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Apollo 11: for 50 years, the Eagle lunar module to serve as a reminder of humanity’s capacity to innovate

The Lunar Module LM-2 at the Smithsonian’s National Air and Space Museum.
(The Smithsonian’s National Air and Space Museum).

If it wasn’t for the lunar module, and we wouldn’t have heard of the famous words by Neil Armstrong on July 20, 1969.

“That’s one small step for [a] man, one giant leap for mankind.”

When Neil Armstrong spoke the famous words, after the shift away from the descent stage of the Eagle, the Apollo 11 and the lunar module. The descent stage remains on the Moon, permanent reminder of Armstrong’s and Buzz Aldrin’s nearly 22-hour stay on the Earth’s natural satellite. While the Eagle was on the moon’s surface, and the Columbia Command Module, piloted by Michael Collins, it was about 60 miles above them.

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Eagle’s ascent stage to be safely carried Armstrong and Aldrin returned to Columbia, and was later thrown overboard.

The Smithsonian’s National Air and Space Museum Lunar Module 2 is in the permanent collection. The module, which was used for ground tests prior to the Apollo 11 mission, don’t even look like it could fly.

“It has been designed for the purpose,” said Cathleen Lewis, the curator of the Museum’s space history division, “there is no need to re-enter the atmosphere, it is not necessary for you to fly through the air, or even return it to the earth.”

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However, the module has been created in order to be able to withstand the conditions outside the Earth’s atmosphere. “The materials that are used are very, very good for those who fly in space for a very short period of time, and they don’t last very long here on Earth, acceleration of gravity, in the sun,” Lewis said.

The largest part of the Apollo 11 Columbia Command Module, which is under the control of islam. Margaret A. Weitekamp, who is the curator of the Museum of the social and cultural dimensions of the space collection.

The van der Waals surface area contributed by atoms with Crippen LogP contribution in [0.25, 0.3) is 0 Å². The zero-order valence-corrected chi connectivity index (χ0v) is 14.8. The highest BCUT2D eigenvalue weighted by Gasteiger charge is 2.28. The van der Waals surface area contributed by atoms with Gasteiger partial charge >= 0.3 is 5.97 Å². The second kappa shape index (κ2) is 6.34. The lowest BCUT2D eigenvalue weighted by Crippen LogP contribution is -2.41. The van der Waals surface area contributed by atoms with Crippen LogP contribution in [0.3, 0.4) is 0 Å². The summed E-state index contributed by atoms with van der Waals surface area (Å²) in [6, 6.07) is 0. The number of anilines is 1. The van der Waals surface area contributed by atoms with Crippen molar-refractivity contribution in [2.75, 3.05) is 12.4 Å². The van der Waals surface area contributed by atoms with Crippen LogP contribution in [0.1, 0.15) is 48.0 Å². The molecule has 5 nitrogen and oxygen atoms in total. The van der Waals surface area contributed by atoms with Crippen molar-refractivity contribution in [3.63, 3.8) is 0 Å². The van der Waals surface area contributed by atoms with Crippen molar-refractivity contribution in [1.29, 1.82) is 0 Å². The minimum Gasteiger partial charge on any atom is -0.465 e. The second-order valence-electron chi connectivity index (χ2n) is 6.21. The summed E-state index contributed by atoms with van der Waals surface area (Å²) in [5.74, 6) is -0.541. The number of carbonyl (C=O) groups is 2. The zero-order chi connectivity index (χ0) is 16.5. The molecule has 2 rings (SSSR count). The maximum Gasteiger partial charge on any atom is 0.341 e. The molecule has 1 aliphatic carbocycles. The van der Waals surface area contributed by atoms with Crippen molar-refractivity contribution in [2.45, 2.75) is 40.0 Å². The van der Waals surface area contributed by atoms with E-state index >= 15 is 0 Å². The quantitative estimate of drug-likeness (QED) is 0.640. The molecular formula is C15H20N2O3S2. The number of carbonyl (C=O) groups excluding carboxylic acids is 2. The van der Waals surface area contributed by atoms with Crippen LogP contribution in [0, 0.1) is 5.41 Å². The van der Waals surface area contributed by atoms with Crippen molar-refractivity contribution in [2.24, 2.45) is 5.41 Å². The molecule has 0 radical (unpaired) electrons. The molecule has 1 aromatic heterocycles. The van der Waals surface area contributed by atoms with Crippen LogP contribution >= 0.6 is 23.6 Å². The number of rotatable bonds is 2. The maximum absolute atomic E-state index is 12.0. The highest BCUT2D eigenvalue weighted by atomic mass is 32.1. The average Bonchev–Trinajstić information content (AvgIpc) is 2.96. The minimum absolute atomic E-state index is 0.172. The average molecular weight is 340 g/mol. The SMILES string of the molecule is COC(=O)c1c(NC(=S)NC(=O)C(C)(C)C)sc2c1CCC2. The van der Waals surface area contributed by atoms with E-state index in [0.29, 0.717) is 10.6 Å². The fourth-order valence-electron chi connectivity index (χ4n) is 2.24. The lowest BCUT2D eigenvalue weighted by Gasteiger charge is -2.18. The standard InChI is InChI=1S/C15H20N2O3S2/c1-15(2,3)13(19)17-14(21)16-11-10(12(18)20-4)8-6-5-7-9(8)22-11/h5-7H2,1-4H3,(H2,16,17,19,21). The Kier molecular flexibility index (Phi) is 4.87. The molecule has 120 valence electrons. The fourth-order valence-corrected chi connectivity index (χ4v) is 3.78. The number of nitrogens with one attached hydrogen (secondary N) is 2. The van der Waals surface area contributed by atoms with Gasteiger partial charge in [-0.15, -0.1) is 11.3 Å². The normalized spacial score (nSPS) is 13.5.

She explained to me that Columbia has been on a national tour. It is a part of “Destination Moon: The Apollo 11 Mission,” a traveling Smithsonian exhibition at the Museum of Flight in Seattle until the end of September. 2, 2019.

APOLLO 11: THE SECRET SPEECH BY NIXON, LET’S SEE WHAT WOULD HAPPEN WHEN ARMSTRONG AND ALDRIN COULDN’T GET BACK IN

However, the Smithsonian’s National Air and Space Museum is opening up some of the Apollo 11 Moon rock samples, and for the first time. When the astronauts returned from the Moon, the surface of the rock, they brought with them were considered, while the rest were vacuum sealed and in anticipation of developments in technology on its own. To celebrate the 50th anniversary of the mission, and they are now open for the scientists to study it as well.

One of the most exciting artifacts from Apollo 11 are found to be in Armstrong’s bedroom. “Even the astronauts want to be a token of the work they have done,” said Weitekamp. When he passed in 2012, the trustees had an opportunity to go over to his office. And there it was in the closet in his bedroom, the camera and the beautiful pictures that we see to-day.

A half-century after the landing on the Moon, and in the event of an influence on society is so great, that the statement, “if we are to have a man to the moon, why can’t we …” have entered the vernacular.

APOLLO 11: THE SECRET SPEECH BY NIXON, LET’S SEE WHAT WOULD HAPPEN WHEN ARMSTRONG AND ALDRIN COULDN’T GET BACK IN

The mission statement should serve as a reminder of humanity is, that the remarkable ability for technological innovation.

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